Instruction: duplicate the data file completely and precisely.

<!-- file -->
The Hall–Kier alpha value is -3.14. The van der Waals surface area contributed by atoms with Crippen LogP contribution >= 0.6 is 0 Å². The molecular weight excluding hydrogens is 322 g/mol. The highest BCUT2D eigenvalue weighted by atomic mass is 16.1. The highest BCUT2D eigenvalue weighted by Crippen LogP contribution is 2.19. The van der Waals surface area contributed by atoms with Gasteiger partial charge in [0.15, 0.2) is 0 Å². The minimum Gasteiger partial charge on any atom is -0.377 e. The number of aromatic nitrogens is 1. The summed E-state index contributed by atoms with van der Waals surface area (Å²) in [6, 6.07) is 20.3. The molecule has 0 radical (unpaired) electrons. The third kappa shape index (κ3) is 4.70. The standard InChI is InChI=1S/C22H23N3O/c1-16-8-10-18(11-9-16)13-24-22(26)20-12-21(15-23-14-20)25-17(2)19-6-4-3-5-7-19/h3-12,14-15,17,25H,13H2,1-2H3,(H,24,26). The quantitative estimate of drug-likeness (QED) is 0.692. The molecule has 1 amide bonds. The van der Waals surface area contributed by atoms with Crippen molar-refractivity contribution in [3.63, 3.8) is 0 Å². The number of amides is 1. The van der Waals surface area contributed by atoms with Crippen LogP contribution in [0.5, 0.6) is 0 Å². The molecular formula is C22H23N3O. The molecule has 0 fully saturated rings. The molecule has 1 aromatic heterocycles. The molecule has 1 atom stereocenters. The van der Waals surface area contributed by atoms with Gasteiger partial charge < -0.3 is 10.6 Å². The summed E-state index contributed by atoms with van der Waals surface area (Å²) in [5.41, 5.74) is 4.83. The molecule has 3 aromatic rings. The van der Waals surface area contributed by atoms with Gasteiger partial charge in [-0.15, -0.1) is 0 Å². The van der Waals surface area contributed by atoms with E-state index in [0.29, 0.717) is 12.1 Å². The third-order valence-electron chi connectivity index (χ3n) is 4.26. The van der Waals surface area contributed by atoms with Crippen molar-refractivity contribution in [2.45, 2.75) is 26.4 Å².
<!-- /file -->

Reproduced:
The Hall–Kier alpha value is -3.14. The van der Waals surface area contributed by atoms with Crippen LogP contribution >= 0.6 is 0 Å². The molecular weight excluding hydrogens is 322 g/mol. The highest BCUT2D eigenvalue weighted by atomic mass is 16.1. The highest BCUT2D eigenvalue weighted by Crippen LogP contribution is 2.19. The van der Waals surface area contributed by atoms with Gasteiger partial charge in [0.15, 0.2) is 0 Å². The minimum Gasteiger partial charge on any atom is -0.377 e. The number of aromatic nitrogens is 1. The summed E-state index contributed by atoms with van der Waals surface area (Å²) in [6, 6.07) is 20.3. The molecule has 0 radical (unpaired) electrons. The third kappa shape index (κ3) is 4.70. The standard InChI is InChI=1S/C22H23N3O/c1-16-8-10-18(11-9-16)13-24-22(26)20-12-21(15-23-14-20)25-17(2)19-6-4-3-5-7-19/h3-12,14-15,17,25H,13H2,1-2H3,(H,24,26). The quantitative estimate of drug-likeness (QED) is 0.692. The molecule has 1 amide bonds. The van der Waals surface area contributed by atoms with Crippen molar-refractivity contribution in [3.63, 3.8) is 0 Å². The number of amides is 1. The van der Waals surface area contributed by atoms with Crippen LogP contribution in [0.5, 0.6) is 0 Å². The molecular formula is C22H23N3O. The molecule has 0 fully saturated rings. The molecule has 1 aromatic heterocycles. The molecule has 1 atom stereocenters. The van der Waals surface area contributed by atoms with Gasteiger partial charge < -0.3 is 10.6 Å². The summed E-state index contributed by atoms with van der Waals surface area (Å²) in [5.41, 5.74) is 4.83. The molecule has 3 aromatic rings. The van der Waals surface area contributed by atoms with Gasteiger partial charge in [-0.15, -0.1) is 0 Å². The van der Waals surface area contributed by atoms with E-state index in [0.29, 0.717) is 12.1 Å². The third-order valence-electron chi connectivity index (χ3n) is 4.26. The van der Waals surface area contributed by atoms with Crippen molar-refractivity contribution in [2.45, 2.75) is 26.4 Å².